Undoubtedly this will spark the load management discussion around the league again, and Embiid is going to take heat for this — but this is a situation where the team’s medical staff made the call, likely over Embiid’s objection.

From the 76ers perspective what matters is having Embiid healthy during the playoffs — they are going nowhere without him — and there is no reason to take undue risks with the team all but locked into the No. 3 seed in the East.

James Harden is still expected to make his return to action Monday from a three-game absence.

But it robs fans — including those who bought tickets in Denver — of one of the great showdowns in the league, and one of the more anticipated games of the season’s final weeks. The NBA has to find a way to balance player health with having their best players on the court for the biggest games. Keep telling fans the regular season doesn’t matter and they will start treating it like that.

Joel Embiid not stressing about MVP: ‘If I win MVP, good. If I don’t, it’s fine with me.’

Philadelphia 76ers v Phoenix Suns
Christian Petersen/Getty Images

Joel Embiid is the MVP betting favorite — -160 at our partner PointsBet — heading into Monday’s showdown with the reigning two-time MVP Nikola Jokić (+180 at PointsBet).

Embiid campaigned for the MVP award the past couple of years but came up second to Jokić. This season, Embiid is not stressing about it. Or at least trying not to stress about it. Here is what Embiid told Shams Charania of The Athletic.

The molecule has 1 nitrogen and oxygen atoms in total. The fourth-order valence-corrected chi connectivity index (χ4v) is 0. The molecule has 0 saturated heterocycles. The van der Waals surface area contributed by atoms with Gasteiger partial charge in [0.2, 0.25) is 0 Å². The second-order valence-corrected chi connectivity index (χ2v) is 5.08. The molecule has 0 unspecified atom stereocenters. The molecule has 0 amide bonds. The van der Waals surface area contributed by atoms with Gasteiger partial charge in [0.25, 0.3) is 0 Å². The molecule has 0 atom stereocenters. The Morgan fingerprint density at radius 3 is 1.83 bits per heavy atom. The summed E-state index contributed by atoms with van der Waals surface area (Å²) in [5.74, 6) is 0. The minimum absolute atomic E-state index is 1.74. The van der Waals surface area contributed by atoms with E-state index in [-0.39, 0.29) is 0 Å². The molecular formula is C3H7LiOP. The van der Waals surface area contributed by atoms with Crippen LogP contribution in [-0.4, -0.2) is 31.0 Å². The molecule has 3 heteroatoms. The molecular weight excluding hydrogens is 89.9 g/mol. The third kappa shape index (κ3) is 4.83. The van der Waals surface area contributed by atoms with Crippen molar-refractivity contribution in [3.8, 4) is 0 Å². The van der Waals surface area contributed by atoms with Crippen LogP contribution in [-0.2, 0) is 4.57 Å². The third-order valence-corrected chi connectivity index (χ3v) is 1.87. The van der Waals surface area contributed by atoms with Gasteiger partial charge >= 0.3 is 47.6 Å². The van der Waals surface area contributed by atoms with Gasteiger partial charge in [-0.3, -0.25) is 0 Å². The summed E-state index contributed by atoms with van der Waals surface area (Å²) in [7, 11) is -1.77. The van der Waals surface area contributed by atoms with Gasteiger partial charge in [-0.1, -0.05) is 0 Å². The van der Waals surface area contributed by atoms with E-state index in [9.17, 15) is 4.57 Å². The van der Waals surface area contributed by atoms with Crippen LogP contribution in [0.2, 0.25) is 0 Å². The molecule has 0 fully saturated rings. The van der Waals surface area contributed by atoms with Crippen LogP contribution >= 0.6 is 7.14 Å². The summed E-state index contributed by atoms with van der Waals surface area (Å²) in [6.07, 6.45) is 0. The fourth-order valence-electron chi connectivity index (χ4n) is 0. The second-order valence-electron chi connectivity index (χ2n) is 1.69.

What matters — it’s just about winning, winning, winning. I’ve been focused on that. We’ve been doing that. Whatever happens, happens. If I win MVP, good. If I don’t, it’s fine with me.

Why hasn’t Embiid won the MVP? Outside of Jokić also being deserving and the complaints of Antetokounmpo and others that the criteria for the award are constantly changing (which suggests there are criteria for the award, but there are none officially), Embiid thinks it’s because he is not well-liked.

People always thought that I was crazy when I said this — I really believe that I’m not well-liked. And it’s cool with me, that’s fine. I’ll be the bad guy. I like being the a–hole anyway. I like being the underdog. So that’s fine with me. My thing is … when I leave the game, I want to make sure that they say: No one was stopping him offensively and defensively, and he was a monster.

There’s no doubt he will leave the game remembered as one of the great 76ers and a “monster” on both ends when healthy. However, resume matters with legacy and an MVP award helps with that. Just not as much as being the best player on a championship team, something more difficult to pull off because it requires a lot of help (it’s up for debate whether Embiid has the help he needs around him to win it all, and if they can stay healthy enough to make that run).

This season the MVP race is a tight three-way contest between Embiid, Jokić and Giannis Antetokounmpo (+450 at PointsBet). There are legitimate cases to be made for each member of this trio. However, with the Sixers surging (and the Nuggets stumbling a little), things may break his way this season.

Another dominant performance against Jokić with just a couple of weeks left in the season would stick in voters’ minds and help his cause.